There are four main kinds of databases, each based on a specific data model.
A data model consists of the rules or methods for structuring the relationship among data elements.
This is a highly-structured model, which facilitates data storage and retrieval by classes.
A class is a grouping based on a common characteristic.
Each class relates vertically to other classes, similar in layout to an organization chart (president, VPs, managers, and so on).
This structure is best used in stable data environments, like accounting or inventory record keeping, and is most often the structure
of choice within large mainframe computing systems. The hierarchical structure is low on flexibility but gives better speed of access and
has been in use since the 1950s.
This type of database places related data into columnized tables. Each attribute is a single column (such as Firstname, Lastname, Phone, and so on).
Tables are related to another table by using a single similar column attribute, such as social security number.
The relational database structure is ideal for dynamic examination and re-association of data, common to a decision maker's environment.
A request example might be, "Give me the Lastname of all employees whose phone number begins with 426."
The relational model is most often found on PCs and servers, and typically has slower speed of access but provides maximum flexibility in terms of the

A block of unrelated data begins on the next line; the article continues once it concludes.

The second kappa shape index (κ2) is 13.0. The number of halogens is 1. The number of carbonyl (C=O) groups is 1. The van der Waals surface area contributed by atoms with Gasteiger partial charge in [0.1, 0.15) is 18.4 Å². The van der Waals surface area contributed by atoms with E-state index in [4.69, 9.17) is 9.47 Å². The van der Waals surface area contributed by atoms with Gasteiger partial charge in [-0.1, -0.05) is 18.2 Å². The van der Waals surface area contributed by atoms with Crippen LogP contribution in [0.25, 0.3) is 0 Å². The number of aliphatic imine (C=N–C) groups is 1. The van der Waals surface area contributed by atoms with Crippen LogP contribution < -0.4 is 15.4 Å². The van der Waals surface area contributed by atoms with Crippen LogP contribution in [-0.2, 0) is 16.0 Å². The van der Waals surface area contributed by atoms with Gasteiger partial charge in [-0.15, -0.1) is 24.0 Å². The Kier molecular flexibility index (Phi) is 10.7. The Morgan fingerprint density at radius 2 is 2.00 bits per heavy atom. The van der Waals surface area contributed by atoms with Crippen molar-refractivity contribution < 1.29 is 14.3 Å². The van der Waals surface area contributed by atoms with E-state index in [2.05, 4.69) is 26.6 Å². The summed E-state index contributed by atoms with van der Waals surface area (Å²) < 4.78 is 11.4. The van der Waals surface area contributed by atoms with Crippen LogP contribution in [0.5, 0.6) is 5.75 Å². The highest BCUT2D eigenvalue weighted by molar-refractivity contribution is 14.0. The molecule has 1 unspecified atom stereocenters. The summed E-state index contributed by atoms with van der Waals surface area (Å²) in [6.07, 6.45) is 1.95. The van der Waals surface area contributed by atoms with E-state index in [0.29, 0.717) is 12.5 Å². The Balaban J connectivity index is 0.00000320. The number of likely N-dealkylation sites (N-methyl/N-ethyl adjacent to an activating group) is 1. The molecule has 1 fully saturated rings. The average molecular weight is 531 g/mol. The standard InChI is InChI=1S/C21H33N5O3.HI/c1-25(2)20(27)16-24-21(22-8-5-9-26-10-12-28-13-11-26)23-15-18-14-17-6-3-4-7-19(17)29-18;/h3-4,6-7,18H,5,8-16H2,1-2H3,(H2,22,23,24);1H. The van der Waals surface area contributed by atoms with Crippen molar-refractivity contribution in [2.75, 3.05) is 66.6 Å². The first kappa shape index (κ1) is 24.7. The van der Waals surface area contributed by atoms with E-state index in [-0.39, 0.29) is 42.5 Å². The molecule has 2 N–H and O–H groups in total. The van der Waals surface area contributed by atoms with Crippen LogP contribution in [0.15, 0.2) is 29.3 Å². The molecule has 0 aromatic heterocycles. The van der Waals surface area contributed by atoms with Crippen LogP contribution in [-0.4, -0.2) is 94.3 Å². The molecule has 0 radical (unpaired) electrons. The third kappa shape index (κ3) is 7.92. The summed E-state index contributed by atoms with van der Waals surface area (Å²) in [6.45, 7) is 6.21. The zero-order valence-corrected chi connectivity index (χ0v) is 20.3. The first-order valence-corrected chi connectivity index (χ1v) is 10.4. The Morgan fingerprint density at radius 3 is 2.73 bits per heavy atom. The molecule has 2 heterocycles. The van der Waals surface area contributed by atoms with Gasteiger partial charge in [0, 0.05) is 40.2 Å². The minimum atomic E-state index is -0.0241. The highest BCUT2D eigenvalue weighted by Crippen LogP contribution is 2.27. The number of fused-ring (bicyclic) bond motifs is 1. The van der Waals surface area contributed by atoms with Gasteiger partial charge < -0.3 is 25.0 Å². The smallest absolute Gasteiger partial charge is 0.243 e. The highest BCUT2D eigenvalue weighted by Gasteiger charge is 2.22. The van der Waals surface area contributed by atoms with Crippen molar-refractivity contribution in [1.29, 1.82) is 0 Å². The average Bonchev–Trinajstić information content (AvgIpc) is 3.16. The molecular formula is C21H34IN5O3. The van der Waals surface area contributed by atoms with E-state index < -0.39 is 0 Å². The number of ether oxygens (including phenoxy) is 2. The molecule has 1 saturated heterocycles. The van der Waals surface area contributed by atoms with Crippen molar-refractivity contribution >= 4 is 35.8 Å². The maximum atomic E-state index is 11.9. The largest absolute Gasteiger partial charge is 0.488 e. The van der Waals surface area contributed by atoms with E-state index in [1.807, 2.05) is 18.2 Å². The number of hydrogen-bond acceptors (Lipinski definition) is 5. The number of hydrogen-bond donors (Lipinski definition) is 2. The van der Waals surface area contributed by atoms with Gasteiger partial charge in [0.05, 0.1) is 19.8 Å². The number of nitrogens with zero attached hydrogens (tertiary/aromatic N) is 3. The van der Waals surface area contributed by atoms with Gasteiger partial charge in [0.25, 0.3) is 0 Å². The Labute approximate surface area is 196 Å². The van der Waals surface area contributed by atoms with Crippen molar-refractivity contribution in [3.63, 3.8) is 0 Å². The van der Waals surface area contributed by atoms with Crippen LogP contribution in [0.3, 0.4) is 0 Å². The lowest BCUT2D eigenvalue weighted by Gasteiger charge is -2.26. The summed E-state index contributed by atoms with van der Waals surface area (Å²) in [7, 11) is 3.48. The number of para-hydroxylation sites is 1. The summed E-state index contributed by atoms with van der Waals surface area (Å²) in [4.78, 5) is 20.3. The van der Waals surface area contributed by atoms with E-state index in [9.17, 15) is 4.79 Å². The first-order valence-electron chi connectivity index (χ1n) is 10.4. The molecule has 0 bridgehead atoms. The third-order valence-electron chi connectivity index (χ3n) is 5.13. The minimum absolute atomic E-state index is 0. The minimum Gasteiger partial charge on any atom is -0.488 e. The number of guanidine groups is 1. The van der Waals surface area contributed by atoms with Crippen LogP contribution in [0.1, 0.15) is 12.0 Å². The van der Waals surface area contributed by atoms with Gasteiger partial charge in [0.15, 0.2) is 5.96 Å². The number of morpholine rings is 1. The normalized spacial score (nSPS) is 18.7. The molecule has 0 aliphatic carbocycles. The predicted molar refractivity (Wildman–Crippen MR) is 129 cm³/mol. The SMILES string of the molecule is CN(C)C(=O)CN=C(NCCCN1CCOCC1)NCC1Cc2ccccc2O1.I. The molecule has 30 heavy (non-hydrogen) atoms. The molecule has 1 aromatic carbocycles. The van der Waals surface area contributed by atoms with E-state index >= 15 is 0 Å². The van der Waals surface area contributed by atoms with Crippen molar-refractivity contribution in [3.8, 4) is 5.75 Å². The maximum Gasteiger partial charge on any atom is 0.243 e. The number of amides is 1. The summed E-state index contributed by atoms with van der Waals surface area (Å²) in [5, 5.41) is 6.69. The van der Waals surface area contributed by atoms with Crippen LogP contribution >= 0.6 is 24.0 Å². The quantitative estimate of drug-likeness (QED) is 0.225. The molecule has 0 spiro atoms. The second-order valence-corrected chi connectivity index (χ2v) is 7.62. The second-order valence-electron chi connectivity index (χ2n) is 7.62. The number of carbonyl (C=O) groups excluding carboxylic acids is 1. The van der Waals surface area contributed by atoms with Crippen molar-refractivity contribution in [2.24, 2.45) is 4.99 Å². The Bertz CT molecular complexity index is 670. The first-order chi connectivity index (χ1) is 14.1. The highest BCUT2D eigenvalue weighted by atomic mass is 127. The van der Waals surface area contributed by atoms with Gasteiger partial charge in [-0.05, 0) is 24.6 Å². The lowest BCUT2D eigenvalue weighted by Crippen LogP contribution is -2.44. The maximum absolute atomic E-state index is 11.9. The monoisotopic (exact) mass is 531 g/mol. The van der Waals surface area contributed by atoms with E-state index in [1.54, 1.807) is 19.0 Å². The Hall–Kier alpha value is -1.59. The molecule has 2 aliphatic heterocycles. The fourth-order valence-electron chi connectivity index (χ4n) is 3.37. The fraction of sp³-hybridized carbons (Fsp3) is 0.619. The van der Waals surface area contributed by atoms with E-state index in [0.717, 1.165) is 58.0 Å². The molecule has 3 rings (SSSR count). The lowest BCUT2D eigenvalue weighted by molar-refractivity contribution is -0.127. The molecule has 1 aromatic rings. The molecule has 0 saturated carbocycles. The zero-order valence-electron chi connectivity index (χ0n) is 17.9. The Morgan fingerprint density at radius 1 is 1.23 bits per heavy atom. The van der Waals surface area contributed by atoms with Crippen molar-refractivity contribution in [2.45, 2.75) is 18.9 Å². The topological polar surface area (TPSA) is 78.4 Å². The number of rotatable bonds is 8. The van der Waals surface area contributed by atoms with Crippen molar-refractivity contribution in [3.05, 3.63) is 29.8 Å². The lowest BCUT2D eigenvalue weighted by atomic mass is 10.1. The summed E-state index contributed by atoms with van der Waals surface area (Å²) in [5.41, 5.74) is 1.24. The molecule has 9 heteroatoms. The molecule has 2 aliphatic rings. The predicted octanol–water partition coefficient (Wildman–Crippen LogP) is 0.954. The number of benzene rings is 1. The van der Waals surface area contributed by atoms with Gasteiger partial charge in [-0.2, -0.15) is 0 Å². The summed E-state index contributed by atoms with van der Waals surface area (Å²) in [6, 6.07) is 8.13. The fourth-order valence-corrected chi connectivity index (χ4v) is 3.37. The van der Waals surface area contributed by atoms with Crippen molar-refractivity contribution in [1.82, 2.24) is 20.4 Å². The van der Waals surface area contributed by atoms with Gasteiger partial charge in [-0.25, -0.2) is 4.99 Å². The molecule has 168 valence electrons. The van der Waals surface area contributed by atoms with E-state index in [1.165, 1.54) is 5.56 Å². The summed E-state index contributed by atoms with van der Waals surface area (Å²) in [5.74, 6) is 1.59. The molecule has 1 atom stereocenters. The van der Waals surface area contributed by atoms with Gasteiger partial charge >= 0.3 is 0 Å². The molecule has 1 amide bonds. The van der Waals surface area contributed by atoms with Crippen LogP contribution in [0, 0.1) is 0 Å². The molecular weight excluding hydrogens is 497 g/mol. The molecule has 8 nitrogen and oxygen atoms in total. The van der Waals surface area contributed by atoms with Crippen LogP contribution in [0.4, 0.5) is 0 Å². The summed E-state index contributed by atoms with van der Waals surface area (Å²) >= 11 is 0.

types of queries you can submit.
The network model attempts to join the strengths of the hierarchical model with those of the relational model.
In a nutshell, it attempts to make a hierarchical structure appear like a relational one to the user, to facilitate the dynamic information gathering needs of decision
makers. Like any hybrid, multipurpose tool, it lands somewhere in the middle of the more pure forms in terms of its benefits. It's neither as fast as a hierarchical, nor as flexible as a relational.
Object databases are a latest evolution to data storage and retrieval systems. Built on the Java language, data is associated to related
entities for on-the-fly association with other entities. As this technology evolves, its offers the promise of rapid database development and
maximum flexibility. Unfortunately, the cross-association that is required to link objects of data make this model potentially slower than
both hierarchical and relational.
In the next lesson, you will learn how a database communicates with a Web site.